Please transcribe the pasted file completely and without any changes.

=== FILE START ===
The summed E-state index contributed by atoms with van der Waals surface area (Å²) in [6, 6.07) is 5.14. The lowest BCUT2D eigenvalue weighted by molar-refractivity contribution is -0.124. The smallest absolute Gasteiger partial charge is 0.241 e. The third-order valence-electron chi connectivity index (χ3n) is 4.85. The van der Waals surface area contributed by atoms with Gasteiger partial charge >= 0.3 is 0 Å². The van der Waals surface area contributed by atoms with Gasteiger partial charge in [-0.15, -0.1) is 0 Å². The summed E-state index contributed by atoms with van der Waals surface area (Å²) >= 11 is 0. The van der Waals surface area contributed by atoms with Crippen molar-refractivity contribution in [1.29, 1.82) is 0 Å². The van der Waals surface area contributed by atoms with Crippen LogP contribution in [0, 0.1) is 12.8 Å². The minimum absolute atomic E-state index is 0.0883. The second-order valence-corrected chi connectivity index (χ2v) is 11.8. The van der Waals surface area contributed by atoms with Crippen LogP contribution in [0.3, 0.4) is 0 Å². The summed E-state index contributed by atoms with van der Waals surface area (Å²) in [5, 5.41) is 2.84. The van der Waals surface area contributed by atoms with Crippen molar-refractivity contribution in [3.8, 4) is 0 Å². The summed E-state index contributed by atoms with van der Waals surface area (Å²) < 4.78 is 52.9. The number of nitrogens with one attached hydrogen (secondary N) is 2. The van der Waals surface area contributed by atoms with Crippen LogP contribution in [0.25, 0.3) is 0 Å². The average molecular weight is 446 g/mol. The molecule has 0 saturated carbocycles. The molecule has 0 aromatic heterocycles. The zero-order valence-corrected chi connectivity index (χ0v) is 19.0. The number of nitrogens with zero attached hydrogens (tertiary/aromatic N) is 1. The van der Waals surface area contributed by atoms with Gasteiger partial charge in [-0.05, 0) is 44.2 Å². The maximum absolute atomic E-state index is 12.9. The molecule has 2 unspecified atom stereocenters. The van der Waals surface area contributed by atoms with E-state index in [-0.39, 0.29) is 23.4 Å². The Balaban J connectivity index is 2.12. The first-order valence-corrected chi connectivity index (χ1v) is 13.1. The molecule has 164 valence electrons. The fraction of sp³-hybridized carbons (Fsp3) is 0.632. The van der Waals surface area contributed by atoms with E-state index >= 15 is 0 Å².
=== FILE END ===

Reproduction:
The summed E-state index contributed by atoms with van der Waals surface area (Å²) in [6, 6.07) is 5.14. The lowest BCUT2D eigenvalue weighted by molar-refractivity contribution is -0.124. The smallest absolute Gasteiger partial charge is 0.241 e. The third-order valence-electron chi connectivity index (χ3n) is 4.85. The van der Waals surface area contributed by atoms with Gasteiger partial charge >= 0.3 is 0 Å². The van der Waals surface area contributed by atoms with Gasteiger partial charge in [-0.15, -0.1) is 0 Å². The summed E-state index contributed by atoms with van der Waals surface area (Å²) >= 11 is 0. The van der Waals surface area contributed by atoms with Crippen molar-refractivity contribution in [1.29, 1.82) is 0 Å². The van der Waals surface area contributed by atoms with Crippen LogP contribution in [0, 0.1) is 12.8 Å². The minimum absolute atomic E-state index is 0.0883. The second-order valence-corrected chi connectivity index (χ2v) is 11.8. The van der Waals surface area contributed by atoms with Crippen LogP contribution in [0.3, 0.4) is 0 Å². The summed E-state index contributed by atoms with van der Waals surface area (Å²) in [5, 5.41) is 2.84. The van der Waals surface area contributed by atoms with Crippen molar-refractivity contribution in [3.8, 4) is 0 Å². The summed E-state index contributed by atoms with van der Waals surface area (Å²) < 4.78 is 52.9. The number of nitrogens with one attached hydrogen (secondary N) is 2. The van der Waals surface area contributed by atoms with Crippen LogP contribution in [0.25, 0.3) is 0 Å². The average molecular weight is 446 g/mol. The molecule has 0 saturated carbocycles. The molecule has 0 aromatic heterocycles. The zero-order valence-corrected chi connectivity index (χ0v) is 19.0. The number of nitrogens with zero attached hydrogens (tertiary/aromatic N) is 1. The van der Waals surface area contributed by atoms with Gasteiger partial charge in [-0.05, 0) is 44.2 Å². The maximum absolute atomic E-state index is 12.9. The molecule has 2 unspecified atom stereocenters. The van der Waals surface area contributed by atoms with E-state index in [-0.39, 0.29) is 23.4 Å². The Balaban J connectivity index is 2.12. The first-order valence-corrected chi connectivity index (χ1v) is 13.1. The molecule has 164 valence electrons. The fraction of sp³-hybridized carbons (Fsp3) is 0.632. The van der Waals surface area contributed by atoms with E-state index >= 15 is 0 Å².